Run Like a Girl helps women step toward health, housing
5K raises funds for program that caters to homeless women, helps get them fit
Tuesday, May 29, 2012
Homelessness and a drug habit made it easy — too easy — for Patti Faulkner to get skinny. When she got off drugs and found a home, the pounds piled back on.
Faulkner isn't sorry -- she's happy just to be alive, she said — but she's also working hard to lighten up all over again, the healthy way.
Over the last several Friday nights, Faulkner got busy stretching, striding and running the track at Jefferson Middle School in Felida, along with other residents of Second Step Housing who are similarly looking to turn their lives around.
Second Step is a nonprofit housing agency that caters to homeless women and their families. It was created years ago by the YWCA Clark County and then spun off to become an independent nonprofit. Second Step has 11 houses and 37 permanent rental units, and its educational resources — parenting classes, good renter classes, individual case management — touch more than 400 people every year.
It also has Andy Orizotti, Second Step development officer by day, fitness instructor by night. Orizotti is a former University of Montana sprinter and high school track coach who now operates her own independent pilates business and teaches at Lake Shore Athletic Club.
It was Orizotti's idea to launch a Second Step fund-raising run that wouldn't just bring in some bucks — it would also get tenants moving.
The Run Like A Girl 5K walk/run is set for 9 a.m. June 10, beginning on East Fifth Street near Pearson Air Museum; registration opens at 7:30 a.m. The cost is $35 per individual or $10 for the one-mile Run Like A Kid event. There will be prizes for costumes. The idea is to keep it fun. Visit Run Like a Girl to learn more. (Men are welcome, too, of course).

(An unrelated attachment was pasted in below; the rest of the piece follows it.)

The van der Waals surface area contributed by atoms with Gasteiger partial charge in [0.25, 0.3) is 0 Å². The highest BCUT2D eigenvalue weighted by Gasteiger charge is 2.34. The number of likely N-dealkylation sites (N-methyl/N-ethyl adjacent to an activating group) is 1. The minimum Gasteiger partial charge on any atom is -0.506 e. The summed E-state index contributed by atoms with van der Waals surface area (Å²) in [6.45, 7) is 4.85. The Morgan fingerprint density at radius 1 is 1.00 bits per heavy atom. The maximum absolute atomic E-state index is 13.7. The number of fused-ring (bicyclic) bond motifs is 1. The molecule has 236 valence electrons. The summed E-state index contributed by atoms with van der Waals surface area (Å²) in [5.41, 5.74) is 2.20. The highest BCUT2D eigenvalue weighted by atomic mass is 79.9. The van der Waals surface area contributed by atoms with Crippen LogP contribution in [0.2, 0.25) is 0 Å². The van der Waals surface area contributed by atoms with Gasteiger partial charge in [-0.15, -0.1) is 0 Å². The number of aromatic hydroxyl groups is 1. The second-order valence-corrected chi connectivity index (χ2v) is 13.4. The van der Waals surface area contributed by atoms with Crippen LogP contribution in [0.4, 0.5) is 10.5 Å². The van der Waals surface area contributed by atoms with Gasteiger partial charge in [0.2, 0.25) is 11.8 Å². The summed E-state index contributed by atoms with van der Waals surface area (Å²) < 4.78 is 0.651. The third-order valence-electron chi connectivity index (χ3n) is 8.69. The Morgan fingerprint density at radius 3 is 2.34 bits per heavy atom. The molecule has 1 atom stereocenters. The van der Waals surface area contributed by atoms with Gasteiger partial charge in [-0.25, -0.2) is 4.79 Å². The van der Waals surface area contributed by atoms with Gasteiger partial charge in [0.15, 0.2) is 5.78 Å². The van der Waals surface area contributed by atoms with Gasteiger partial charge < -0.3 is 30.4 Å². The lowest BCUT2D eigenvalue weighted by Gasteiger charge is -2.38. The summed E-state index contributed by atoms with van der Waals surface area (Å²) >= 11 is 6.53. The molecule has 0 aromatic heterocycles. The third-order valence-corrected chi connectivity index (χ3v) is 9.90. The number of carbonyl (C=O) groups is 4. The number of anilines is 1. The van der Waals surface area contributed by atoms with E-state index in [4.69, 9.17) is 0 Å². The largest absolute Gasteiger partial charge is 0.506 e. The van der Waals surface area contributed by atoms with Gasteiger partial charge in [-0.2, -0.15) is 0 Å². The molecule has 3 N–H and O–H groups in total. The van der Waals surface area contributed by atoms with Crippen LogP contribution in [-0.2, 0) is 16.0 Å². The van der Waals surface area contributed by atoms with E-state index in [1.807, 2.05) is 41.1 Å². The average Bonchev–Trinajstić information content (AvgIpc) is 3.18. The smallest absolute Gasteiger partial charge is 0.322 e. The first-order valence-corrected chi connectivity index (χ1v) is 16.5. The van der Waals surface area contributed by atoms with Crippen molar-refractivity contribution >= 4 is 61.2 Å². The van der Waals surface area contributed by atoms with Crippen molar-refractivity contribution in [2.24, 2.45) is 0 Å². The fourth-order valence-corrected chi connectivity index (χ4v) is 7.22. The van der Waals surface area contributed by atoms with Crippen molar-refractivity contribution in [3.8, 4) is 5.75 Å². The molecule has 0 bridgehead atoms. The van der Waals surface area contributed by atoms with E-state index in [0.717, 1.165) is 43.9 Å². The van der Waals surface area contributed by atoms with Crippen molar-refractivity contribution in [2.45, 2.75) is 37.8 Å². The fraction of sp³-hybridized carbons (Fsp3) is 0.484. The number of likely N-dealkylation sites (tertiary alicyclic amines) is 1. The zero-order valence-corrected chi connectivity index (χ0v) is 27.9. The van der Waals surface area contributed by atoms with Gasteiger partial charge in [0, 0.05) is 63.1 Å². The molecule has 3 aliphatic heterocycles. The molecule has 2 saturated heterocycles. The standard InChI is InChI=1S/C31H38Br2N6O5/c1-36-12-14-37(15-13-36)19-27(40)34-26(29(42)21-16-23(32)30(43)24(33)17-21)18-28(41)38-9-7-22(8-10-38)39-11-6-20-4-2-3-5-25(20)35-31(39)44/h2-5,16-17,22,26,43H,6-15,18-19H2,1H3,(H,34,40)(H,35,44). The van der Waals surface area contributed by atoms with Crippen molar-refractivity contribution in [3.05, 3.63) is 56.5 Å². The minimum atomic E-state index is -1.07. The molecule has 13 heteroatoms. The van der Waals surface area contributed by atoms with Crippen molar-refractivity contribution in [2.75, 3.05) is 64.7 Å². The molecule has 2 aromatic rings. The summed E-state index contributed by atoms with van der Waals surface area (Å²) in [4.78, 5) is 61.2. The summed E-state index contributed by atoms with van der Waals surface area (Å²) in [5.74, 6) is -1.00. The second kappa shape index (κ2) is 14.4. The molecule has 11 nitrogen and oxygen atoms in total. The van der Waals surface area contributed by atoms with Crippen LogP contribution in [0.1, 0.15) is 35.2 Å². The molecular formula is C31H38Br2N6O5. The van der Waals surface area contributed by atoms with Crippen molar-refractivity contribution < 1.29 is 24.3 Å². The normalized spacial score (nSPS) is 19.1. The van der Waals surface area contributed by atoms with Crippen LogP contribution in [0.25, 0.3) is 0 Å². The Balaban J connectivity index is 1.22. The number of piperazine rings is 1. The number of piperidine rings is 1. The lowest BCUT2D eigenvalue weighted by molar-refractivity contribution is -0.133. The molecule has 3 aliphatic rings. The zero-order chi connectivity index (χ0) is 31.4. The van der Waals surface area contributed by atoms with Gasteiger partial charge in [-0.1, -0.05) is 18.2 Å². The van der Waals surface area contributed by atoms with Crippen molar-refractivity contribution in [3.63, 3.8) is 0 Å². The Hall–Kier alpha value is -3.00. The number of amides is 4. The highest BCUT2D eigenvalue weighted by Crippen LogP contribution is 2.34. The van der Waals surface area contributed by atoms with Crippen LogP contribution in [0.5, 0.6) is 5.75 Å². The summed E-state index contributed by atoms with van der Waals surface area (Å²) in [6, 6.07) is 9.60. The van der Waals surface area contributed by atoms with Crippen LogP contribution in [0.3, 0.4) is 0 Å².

"I thought, we can intertwine this event with an opportunity for our residents to take a step toward their own health," Orizotti said. Self-sufficiency is key to what Second Step strives to teach its tenants, she said, and one crucial key to self-sufficiency is good health.
Orizotti spread the word through Second Steps' various venues -- parenting classes, caseworkers, newsletters -- and got a swift response as residents started turning out for these regular Friday night training sessions. A smattering of Second Step staffers and some of Orizoitti's friends from the neighborhood usually show up, too.
The group always warms up with two striding laps around the quarter-mile track, followed by some stretching, capped off by as much running as they can stand. Over the weeks, the distances have been growing longer.
"For most of these women, it's the first time in their life they've ever committed to investing in their own health," Orizotti said.
"I've never done anything like this before," said Faulkner, 42, during the striding warm-up. "It's a little bit hard. I'm not only going to run -- I'm going to walk and run. But I'm going to finish."
Faulkner said she lost her home because of her addiction. She was homeless for four months before she found Second Step. "They saved my life," she said. "I guess I'm just doing this to prove I can." Over the last few weeks of training, she said, she's lost seven pounds.
Faulkner said she's inspired — and maybe a little intimidated — by the other women getting ready for Run Like A Girl. But Orizotti's friend Jessica Purdue watched Faulkner head off on another lap and said, "She doesn't know how inspiring she is to us."